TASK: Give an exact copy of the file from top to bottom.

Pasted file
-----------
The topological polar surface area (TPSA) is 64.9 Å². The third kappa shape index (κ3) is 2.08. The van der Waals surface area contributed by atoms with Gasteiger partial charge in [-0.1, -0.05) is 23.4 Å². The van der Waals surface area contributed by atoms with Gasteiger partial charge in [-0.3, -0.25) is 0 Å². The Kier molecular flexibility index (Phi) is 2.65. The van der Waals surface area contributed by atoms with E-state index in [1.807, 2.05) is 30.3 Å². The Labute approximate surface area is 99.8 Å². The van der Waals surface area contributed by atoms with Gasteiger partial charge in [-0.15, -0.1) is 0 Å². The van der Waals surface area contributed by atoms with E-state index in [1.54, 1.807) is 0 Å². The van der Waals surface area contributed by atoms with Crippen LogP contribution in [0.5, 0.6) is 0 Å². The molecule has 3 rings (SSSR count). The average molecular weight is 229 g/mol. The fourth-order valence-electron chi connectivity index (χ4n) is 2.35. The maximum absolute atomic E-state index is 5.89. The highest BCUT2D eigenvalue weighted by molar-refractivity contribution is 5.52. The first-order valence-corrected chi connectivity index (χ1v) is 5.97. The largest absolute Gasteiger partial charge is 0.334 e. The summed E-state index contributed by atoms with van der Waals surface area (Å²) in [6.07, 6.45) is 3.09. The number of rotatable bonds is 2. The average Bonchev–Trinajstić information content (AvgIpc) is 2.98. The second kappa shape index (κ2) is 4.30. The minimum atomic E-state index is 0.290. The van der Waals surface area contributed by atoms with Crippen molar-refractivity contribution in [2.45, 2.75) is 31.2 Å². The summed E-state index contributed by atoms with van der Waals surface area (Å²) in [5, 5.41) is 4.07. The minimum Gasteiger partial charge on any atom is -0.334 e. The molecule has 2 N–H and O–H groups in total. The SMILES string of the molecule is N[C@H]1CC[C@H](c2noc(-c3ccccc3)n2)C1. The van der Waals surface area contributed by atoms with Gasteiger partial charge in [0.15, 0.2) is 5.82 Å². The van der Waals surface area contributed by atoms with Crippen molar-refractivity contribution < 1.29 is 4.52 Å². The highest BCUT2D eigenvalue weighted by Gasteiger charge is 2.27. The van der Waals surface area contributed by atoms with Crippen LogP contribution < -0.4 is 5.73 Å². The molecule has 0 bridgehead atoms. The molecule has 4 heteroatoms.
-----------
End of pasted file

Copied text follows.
The topological polar surface area (TPSA) is 64.9 Å². The third kappa shape index (κ3) is 2.08. The van der Waals surface area contributed by atoms with Gasteiger partial charge in [-0.1, -0.05) is 23.4 Å². The van der Waals surface area contributed by atoms with Gasteiger partial charge in [-0.3, -0.25) is 0 Å². The Kier molecular flexibility index (Phi) is 2.65. The van der Waals surface area contributed by atoms with E-state index in [1.807, 2.05) is 30.3 Å². The Labute approximate surface area is 99.8 Å². The van der Waals surface area contributed by atoms with Gasteiger partial charge in [-0.15, -0.1) is 0 Å². The van der Waals surface area contributed by atoms with E-state index in [1.54, 1.807) is 0 Å². The van der Waals surface area contributed by atoms with Crippen LogP contribution in [0.5, 0.6) is 0 Å². The molecule has 3 rings (SSSR count). The average molecular weight is 229 g/mol. The fourth-order valence-electron chi connectivity index (χ4n) is 2.35. The maximum absolute atomic E-state index is 5.89. The highest BCUT2D eigenvalue weighted by molar-refractivity contribution is 5.52. The first-order valence-corrected chi connectivity index (χ1v) is 5.97. The largest absolute Gasteiger partial charge is 0.334 e. The summed E-state index contributed by atoms with van der Waals surface area (Å²) in [6.07, 6.45) is 3.09. The number of rotatable bonds is 2. The average Bonchev–Trinajstić information content (AvgIpc) is 2.98. The second kappa shape index (κ2) is 4.30. The minimum atomic E-state index is 0.290. The van der Waals surface area contributed by atoms with Crippen molar-refractivity contribution in [2.45, 2.75) is 31.2 Å². The summed E-state index contributed by atoms with van der Waals surface area (Å²) in [5, 5.41) is 4.07. The minimum Gasteiger partial charge on any atom is -0.334 e. The molecule has 2 N–H and O–H groups in total. The SMILES string of the molecule is N[C@H]1CC[C@H](c2noc(-c3ccccc3)n2)C1. The van der Waals surface area contributed by atoms with Gasteiger partial charge in [0.15, 0.2) is 5.82 Å². The van der Waals surface area contributed by atoms with Crippen molar-refractivity contribution < 1.29 is 4.52 Å². The highest BCUT2D eigenvalue weighted by Gasteiger charge is 2.27. The van der Waals surface area contributed by atoms with Crippen LogP contribution < -0.4 is 5.73 Å². The molecule has 0 bridgehead atoms. The molecule has 4 heteroatoms.